Load Genetica and then start a new document. If you don't have Genetica already, download it here.
Genetica will automatically switch to the Nodes tab. With the Advanced Nodes category selected, drag a Synthesis node into the empty slot that can be found in the middle of the workspace.
The Synthesis node is the quickest way to get a texture started since it will automatically make seamless textures from photographs.
With our newly-created Synthesis node still selected, click the Edit button in the Properties panel.
The Texture Synthesis dialog that pops up is a lot of fun. With it you can create countless seamless textures from photographs, many of which take just a few seconds to create.
For this tutorial we’ll just pick one of the ready-made presets. From the Rock category, select the Red Mottled Rock preset, and then close the dialog by clicking OK.
If you look closely at the texture we're creating, you’ll notice that the different tiles use the same base texture, but are colored differently.
Although we could copy and paste the Synthesis node, that would create an inefficient texture because the material would need to render twice. Instead, drag the node to a blank spot in the workspace while simultaneously holding the Ctrl key.
This results in two Reference nodes being created, both of which refer back to the original texture. A more detailed explanation of how this works is available here.
Let’s modify the color of the second Reference node. With the Color section of the Library panel selected, drag a Change HSB onto the Reference node. In the menu that appears, select Insert Below.
This causes the output of the Reference node to be passed into the Change HSB node for further modification. But the Change HSB won't actually do anything until its properties have been adjusted, so set its Hue property to -42.
Repeat the process, this time dragging a Change BCI node from the Library panel onto our newly created Change HSB, remembering to select Insert Below in the little menu that pops up. Set the Change BCI node’s Brightness property to -20, and its Contrast property to 13.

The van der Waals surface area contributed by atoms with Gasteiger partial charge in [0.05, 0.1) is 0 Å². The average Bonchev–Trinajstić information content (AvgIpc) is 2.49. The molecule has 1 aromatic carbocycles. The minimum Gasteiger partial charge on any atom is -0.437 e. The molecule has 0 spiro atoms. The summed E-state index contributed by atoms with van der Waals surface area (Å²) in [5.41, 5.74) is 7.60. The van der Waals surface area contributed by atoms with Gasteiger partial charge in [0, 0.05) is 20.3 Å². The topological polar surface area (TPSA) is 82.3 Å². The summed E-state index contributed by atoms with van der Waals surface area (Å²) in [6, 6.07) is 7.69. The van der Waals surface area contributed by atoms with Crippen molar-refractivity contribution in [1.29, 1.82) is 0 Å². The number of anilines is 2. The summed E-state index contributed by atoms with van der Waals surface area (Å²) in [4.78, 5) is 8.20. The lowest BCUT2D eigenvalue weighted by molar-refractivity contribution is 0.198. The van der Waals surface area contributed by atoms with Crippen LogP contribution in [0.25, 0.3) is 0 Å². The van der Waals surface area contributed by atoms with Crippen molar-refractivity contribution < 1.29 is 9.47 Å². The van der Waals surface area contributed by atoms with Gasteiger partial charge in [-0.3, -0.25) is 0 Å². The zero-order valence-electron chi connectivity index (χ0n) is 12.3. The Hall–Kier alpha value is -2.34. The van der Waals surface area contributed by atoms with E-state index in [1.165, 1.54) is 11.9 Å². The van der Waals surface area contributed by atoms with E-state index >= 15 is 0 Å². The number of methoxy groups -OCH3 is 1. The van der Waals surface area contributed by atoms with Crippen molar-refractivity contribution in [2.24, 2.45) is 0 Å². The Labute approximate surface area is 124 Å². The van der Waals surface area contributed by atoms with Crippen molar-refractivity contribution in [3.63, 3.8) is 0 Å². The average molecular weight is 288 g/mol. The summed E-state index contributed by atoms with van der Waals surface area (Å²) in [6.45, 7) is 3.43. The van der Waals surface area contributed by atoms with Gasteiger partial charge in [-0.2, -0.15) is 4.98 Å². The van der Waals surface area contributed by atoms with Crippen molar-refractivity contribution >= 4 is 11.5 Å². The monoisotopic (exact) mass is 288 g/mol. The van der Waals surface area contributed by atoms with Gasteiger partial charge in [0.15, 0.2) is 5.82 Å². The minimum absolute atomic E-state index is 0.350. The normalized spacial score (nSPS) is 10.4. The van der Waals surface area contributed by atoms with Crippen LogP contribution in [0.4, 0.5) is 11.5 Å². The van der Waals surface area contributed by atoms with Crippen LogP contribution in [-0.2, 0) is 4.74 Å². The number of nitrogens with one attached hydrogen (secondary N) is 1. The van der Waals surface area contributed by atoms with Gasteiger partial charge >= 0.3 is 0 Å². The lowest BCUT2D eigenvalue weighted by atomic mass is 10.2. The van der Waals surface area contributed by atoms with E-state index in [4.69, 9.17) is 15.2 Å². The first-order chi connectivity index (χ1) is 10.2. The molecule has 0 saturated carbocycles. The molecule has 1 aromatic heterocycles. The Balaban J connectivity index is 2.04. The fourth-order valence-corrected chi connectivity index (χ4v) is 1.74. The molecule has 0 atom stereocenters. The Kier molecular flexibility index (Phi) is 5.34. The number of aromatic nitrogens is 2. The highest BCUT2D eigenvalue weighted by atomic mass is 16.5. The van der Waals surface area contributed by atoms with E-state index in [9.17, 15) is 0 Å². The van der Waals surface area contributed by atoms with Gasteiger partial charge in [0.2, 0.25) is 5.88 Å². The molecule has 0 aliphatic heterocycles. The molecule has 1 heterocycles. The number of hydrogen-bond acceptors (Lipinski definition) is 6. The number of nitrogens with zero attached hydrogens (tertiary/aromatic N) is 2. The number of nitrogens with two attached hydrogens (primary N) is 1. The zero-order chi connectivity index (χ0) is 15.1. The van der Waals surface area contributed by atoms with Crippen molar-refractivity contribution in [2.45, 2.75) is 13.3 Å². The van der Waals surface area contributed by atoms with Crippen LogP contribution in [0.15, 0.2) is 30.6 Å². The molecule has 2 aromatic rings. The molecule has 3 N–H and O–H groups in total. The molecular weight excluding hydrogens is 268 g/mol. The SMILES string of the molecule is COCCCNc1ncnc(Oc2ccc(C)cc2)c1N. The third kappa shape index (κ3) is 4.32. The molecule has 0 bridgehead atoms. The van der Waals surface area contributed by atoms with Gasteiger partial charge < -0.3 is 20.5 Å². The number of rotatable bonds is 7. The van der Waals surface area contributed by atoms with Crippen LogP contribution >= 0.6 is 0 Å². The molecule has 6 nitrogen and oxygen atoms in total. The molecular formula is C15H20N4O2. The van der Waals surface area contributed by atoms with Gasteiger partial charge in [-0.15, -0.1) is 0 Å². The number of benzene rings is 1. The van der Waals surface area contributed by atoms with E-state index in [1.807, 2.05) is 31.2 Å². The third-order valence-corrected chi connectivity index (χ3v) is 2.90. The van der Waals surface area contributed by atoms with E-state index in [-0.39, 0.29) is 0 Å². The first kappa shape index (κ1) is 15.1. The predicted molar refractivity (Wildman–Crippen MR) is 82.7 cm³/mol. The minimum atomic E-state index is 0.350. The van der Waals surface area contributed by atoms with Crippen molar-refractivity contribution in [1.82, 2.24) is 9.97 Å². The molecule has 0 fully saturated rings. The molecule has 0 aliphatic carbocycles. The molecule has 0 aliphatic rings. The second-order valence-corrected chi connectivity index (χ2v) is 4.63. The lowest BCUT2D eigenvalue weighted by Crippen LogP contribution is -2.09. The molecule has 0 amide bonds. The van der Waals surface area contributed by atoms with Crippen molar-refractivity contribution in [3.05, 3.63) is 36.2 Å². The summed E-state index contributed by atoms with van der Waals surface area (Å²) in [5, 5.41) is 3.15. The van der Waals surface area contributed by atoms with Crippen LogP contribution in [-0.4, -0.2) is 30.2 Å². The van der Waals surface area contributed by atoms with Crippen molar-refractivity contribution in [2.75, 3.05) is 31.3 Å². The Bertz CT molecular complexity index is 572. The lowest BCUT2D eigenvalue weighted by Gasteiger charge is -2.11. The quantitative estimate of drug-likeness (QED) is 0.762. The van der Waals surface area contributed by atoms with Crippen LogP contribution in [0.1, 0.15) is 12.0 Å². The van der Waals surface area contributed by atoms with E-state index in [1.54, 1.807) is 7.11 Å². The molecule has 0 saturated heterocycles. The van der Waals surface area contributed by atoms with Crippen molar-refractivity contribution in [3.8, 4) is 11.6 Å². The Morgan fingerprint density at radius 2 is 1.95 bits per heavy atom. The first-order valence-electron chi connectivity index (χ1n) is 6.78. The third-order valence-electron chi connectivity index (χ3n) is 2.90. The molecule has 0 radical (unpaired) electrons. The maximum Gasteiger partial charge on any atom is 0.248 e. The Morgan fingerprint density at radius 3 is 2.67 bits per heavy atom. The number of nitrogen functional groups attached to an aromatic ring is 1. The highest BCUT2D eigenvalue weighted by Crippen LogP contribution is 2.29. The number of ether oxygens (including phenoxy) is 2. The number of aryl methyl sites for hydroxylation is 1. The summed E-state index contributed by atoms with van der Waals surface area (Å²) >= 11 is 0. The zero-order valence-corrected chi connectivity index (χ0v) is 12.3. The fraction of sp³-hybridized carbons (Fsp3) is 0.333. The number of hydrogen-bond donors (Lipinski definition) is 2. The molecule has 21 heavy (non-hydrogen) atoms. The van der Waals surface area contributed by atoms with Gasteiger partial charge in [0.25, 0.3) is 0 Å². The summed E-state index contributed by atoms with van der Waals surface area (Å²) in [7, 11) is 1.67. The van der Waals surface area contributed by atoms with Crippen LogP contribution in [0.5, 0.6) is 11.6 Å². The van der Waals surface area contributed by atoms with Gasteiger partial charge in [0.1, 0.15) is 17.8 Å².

Now that we’ve created the two differently colored versions of the texture, it’s time to combine them. Insert a Combine node below the first Reference node.
Then drag the disconnected branch into the Combine node's second input.
Your node tree should now look like this:
We need to tell the Combine node how to mix the two versions of the material together. To do that, drag a Gradient node into the Combine’s third slot. Then set the Gradient node’s Size property to 2 x 2, and its Gradient Type property to Dimples.
At any time during the tutorial you can click the Render Texture button to see how our texture is coming along.
The checker pattern has started to take shape, but it needs to be sharpened. Insert a Change BCI node below the Gradient node, following the example of step 5. Then, set the Change BCI's Contrast property to 3000.
Now that our checker pattern has been created, let's accentuate the effect by adding thin lines between the checker squares. Start by inserting a second Combine node below the existing one.
Insert a Gradient node into the newly-created Combine node's last input. Set the Gradient's Size to 4 x 4, and its Gradient Type to Pyramidal.
Again we want to sharpen the Gradient node that we just created. Insert a Change BCI node below it, and set the Change BCI's Brightness to 49, and its Contrast to 3000.
Select the final Combine node by clicking it, then set its First Input property to Input 2, and its Opacity property to 0.4.
Here's the texture that we have so far:
If you want a newer-looking version of the texture you can stop here. Otherwise, insert a Weather Lab below the final Combine node. The Weather Lab can be found in the Advanced Nodes category of the Library panel. Next, click the Edit button appearing over the Weather Lab, which will take you to a special tab containing the node's properties.
First, select the Adjust Color section and set the New Color Strength property to 80. This will give some parts of the texture a dirty, greenish tinge. If you'd like to change the color of the dirty areas, experiment with the New Color property that is also found in this section.
In the Indent section of the Weather Lab, set the Depth property to 30. This will give our texture a pitted appearance. To change the shape or frequency of the pits, experiment with the properties found in the Area Selection section.
Our texture's complete! All that remains is to select our desired render size, to render the texture, and to export it.